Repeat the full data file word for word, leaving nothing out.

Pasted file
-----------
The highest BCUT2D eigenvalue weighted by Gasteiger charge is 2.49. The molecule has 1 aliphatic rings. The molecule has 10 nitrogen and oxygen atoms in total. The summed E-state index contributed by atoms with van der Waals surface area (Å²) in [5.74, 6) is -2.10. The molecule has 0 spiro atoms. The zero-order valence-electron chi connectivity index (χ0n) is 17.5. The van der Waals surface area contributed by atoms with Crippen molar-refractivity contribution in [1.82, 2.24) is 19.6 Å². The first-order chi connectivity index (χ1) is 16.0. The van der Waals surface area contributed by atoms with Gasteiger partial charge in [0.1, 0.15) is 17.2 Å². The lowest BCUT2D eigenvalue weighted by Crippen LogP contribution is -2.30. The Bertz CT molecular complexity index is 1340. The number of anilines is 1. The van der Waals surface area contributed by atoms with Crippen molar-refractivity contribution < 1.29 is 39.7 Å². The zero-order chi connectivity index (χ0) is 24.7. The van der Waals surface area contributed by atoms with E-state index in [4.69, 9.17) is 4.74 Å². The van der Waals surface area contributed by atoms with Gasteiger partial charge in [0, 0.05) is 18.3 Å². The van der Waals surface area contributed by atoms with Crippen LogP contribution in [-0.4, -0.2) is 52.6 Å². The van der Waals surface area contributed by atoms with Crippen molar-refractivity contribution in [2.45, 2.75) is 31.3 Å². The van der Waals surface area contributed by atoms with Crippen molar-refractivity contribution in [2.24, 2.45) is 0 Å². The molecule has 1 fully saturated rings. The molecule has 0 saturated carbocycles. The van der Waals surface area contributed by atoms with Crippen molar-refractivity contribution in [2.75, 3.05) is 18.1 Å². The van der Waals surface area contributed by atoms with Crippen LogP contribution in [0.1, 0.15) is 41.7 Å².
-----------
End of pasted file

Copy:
The highest BCUT2D eigenvalue weighted by Gasteiger charge is 2.49. The molecule has 1 aliphatic rings. The molecule has 10 nitrogen and oxygen atoms in total. The summed E-state index contributed by atoms with van der Waals surface area (Å²) in [5.74, 6) is -2.10. The molecule has 0 spiro atoms. The zero-order valence-electron chi connectivity index (χ0n) is 17.5. The van der Waals surface area contributed by atoms with Crippen molar-refractivity contribution in [1.82, 2.24) is 19.6 Å². The first-order chi connectivity index (χ1) is 16.0. The van der Waals surface area contributed by atoms with Gasteiger partial charge in [0.1, 0.15) is 17.2 Å². The lowest BCUT2D eigenvalue weighted by Crippen LogP contribution is -2.30. The Bertz CT molecular complexity index is 1340. The number of anilines is 1. The van der Waals surface area contributed by atoms with Crippen molar-refractivity contribution < 1.29 is 39.7 Å². The zero-order chi connectivity index (χ0) is 24.7. The van der Waals surface area contributed by atoms with E-state index in [4.69, 9.17) is 4.74 Å². The van der Waals surface area contributed by atoms with Gasteiger partial charge in [0, 0.05) is 18.3 Å². The van der Waals surface area contributed by atoms with Crippen LogP contribution in [-0.4, -0.2) is 52.6 Å². The van der Waals surface area contributed by atoms with Crippen molar-refractivity contribution in [2.45, 2.75) is 31.3 Å². The van der Waals surface area contributed by atoms with Crippen molar-refractivity contribution in [2.24, 2.45) is 0 Å². The molecule has 1 fully saturated rings. The molecule has 0 saturated carbocycles. The van der Waals surface area contributed by atoms with Crippen molar-refractivity contribution in [2.75, 3.05) is 18.1 Å². The van der Waals surface area contributed by atoms with Crippen LogP contribution in [0.1, 0.15) is 41.7 Å².